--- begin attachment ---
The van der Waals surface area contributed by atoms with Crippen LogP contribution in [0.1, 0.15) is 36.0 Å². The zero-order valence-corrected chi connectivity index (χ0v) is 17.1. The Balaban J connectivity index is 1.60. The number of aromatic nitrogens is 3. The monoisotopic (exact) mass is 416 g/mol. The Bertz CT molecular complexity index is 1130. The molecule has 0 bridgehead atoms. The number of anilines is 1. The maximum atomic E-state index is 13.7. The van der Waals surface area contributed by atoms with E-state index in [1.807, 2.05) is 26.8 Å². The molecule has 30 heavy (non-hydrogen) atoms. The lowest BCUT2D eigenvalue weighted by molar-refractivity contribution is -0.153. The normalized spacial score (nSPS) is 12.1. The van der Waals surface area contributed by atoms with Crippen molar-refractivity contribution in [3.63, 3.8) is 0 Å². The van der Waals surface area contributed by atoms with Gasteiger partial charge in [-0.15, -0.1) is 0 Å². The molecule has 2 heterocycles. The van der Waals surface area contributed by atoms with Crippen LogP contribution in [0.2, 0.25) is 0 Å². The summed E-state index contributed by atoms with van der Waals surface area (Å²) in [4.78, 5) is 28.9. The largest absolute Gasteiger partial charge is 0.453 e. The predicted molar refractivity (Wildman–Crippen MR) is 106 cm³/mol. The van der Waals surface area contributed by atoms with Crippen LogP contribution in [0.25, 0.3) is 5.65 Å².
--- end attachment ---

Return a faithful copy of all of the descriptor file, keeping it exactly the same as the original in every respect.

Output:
The van der Waals surface area contributed by atoms with Crippen LogP contribution in [0.1, 0.15) is 36.0 Å². The zero-order valence-corrected chi connectivity index (χ0v) is 17.1. The Balaban J connectivity index is 1.60. The number of aromatic nitrogens is 3. The monoisotopic (exact) mass is 416 g/mol. The Bertz CT molecular complexity index is 1130. The molecule has 0 bridgehead atoms. The number of anilines is 1. The maximum atomic E-state index is 13.7. The van der Waals surface area contributed by atoms with E-state index in [1.807, 2.05) is 26.8 Å². The molecule has 30 heavy (non-hydrogen) atoms. The lowest BCUT2D eigenvalue weighted by molar-refractivity contribution is -0.153. The normalized spacial score (nSPS) is 12.1. The van der Waals surface area contributed by atoms with Crippen molar-refractivity contribution in [3.63, 3.8) is 0 Å². The van der Waals surface area contributed by atoms with Gasteiger partial charge in [-0.15, -0.1) is 0 Å². The molecule has 2 heterocycles. The van der Waals surface area contributed by atoms with Crippen LogP contribution in [0.2, 0.25) is 0 Å². The summed E-state index contributed by atoms with van der Waals surface area (Å²) in [4.78, 5) is 28.9. The largest absolute Gasteiger partial charge is 0.453 e. The predicted molar refractivity (Wildman–Crippen MR) is 106 cm³/mol. The van der Waals surface area contributed by atoms with Crippen LogP contribution in [0.25, 0.3) is 5.65 Å².